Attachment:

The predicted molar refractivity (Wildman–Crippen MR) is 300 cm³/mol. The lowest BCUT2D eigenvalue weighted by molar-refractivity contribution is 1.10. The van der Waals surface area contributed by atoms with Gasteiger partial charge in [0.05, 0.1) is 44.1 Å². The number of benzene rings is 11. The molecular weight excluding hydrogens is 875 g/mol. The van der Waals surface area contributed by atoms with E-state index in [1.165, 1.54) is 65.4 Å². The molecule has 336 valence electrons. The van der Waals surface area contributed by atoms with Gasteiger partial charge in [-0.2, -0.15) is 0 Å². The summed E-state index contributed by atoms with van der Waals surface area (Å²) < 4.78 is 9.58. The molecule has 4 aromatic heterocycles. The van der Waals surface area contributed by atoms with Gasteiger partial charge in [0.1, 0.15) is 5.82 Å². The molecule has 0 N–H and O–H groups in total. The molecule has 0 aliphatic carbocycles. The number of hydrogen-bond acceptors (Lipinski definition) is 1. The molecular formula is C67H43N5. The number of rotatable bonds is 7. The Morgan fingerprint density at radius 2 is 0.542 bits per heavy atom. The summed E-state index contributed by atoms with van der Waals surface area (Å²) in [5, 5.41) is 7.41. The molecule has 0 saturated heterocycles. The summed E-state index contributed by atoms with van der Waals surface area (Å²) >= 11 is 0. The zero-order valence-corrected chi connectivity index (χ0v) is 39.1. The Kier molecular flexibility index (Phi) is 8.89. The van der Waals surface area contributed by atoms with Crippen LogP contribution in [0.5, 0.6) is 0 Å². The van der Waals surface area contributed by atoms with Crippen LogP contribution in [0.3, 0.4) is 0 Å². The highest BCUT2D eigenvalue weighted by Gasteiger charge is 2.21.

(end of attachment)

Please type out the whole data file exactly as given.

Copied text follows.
The predicted molar refractivity (Wildman–Crippen MR) is 300 cm³/mol. The lowest BCUT2D eigenvalue weighted by molar-refractivity contribution is 1.10. The van der Waals surface area contributed by atoms with Gasteiger partial charge in [0.05, 0.1) is 44.1 Å². The number of benzene rings is 11. The molecular weight excluding hydrogens is 875 g/mol. The van der Waals surface area contributed by atoms with E-state index in [1.165, 1.54) is 65.4 Å². The molecule has 336 valence electrons. The van der Waals surface area contributed by atoms with Gasteiger partial charge in [-0.2, -0.15) is 0 Å². The summed E-state index contributed by atoms with van der Waals surface area (Å²) < 4.78 is 9.58. The molecule has 4 aromatic heterocycles. The van der Waals surface area contributed by atoms with Gasteiger partial charge in [0.1, 0.15) is 5.82 Å². The molecule has 0 N–H and O–H groups in total. The molecule has 0 aliphatic carbocycles. The number of hydrogen-bond acceptors (Lipinski definition) is 1. The molecular formula is C67H43N5. The number of rotatable bonds is 7. The Morgan fingerprint density at radius 2 is 0.542 bits per heavy atom. The summed E-state index contributed by atoms with van der Waals surface area (Å²) in [5, 5.41) is 7.41. The molecule has 0 saturated heterocycles. The summed E-state index contributed by atoms with van der Waals surface area (Å²) >= 11 is 0. The zero-order valence-corrected chi connectivity index (χ0v) is 39.1. The Kier molecular flexibility index (Phi) is 8.89. The van der Waals surface area contributed by atoms with Crippen LogP contribution in [0.5, 0.6) is 0 Å². The van der Waals surface area contributed by atoms with Crippen LogP contribution in [0.3, 0.4) is 0 Å². The highest BCUT2D eigenvalue weighted by Gasteiger charge is 2.21.